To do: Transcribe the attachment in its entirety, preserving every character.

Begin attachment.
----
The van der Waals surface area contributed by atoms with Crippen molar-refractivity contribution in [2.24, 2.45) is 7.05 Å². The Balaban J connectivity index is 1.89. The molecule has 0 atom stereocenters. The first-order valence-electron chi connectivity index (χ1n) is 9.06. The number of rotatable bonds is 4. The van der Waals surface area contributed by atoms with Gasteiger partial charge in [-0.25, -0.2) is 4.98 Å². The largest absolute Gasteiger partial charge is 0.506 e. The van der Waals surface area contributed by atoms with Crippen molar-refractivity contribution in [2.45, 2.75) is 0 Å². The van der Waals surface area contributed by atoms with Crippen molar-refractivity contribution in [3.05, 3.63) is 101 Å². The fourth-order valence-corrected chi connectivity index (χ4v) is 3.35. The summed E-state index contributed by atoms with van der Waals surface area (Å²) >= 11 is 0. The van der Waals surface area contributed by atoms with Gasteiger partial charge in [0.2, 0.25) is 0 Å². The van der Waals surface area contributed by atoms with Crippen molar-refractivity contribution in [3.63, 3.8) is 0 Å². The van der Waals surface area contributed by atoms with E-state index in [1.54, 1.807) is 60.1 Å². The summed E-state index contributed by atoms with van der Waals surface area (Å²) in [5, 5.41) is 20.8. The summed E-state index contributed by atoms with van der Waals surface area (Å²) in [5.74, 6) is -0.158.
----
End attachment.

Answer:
The van der Waals surface area contributed by atoms with Crippen molar-refractivity contribution in [2.24, 2.45) is 7.05 Å². The Balaban J connectivity index is 1.89. The molecule has 0 atom stereocenters. The first-order valence-electron chi connectivity index (χ1n) is 9.06. The number of rotatable bonds is 4. The van der Waals surface area contributed by atoms with Gasteiger partial charge in [-0.25, -0.2) is 4.98 Å². The largest absolute Gasteiger partial charge is 0.506 e. The van der Waals surface area contributed by atoms with Crippen molar-refractivity contribution in [2.45, 2.75) is 0 Å². The van der Waals surface area contributed by atoms with Crippen molar-refractivity contribution in [3.05, 3.63) is 101 Å². The fourth-order valence-corrected chi connectivity index (χ4v) is 3.35. The summed E-state index contributed by atoms with van der Waals surface area (Å²) >= 11 is 0. The van der Waals surface area contributed by atoms with Gasteiger partial charge in [0.2, 0.25) is 0 Å². The van der Waals surface area contributed by atoms with Crippen molar-refractivity contribution in [3.63, 3.8) is 0 Å². The van der Waals surface area contributed by atoms with E-state index in [1.54, 1.807) is 60.1 Å². The summed E-state index contributed by atoms with van der Waals surface area (Å²) in [5, 5.41) is 20.8. The summed E-state index contributed by atoms with van der Waals surface area (Å²) in [5.74, 6) is -0.158.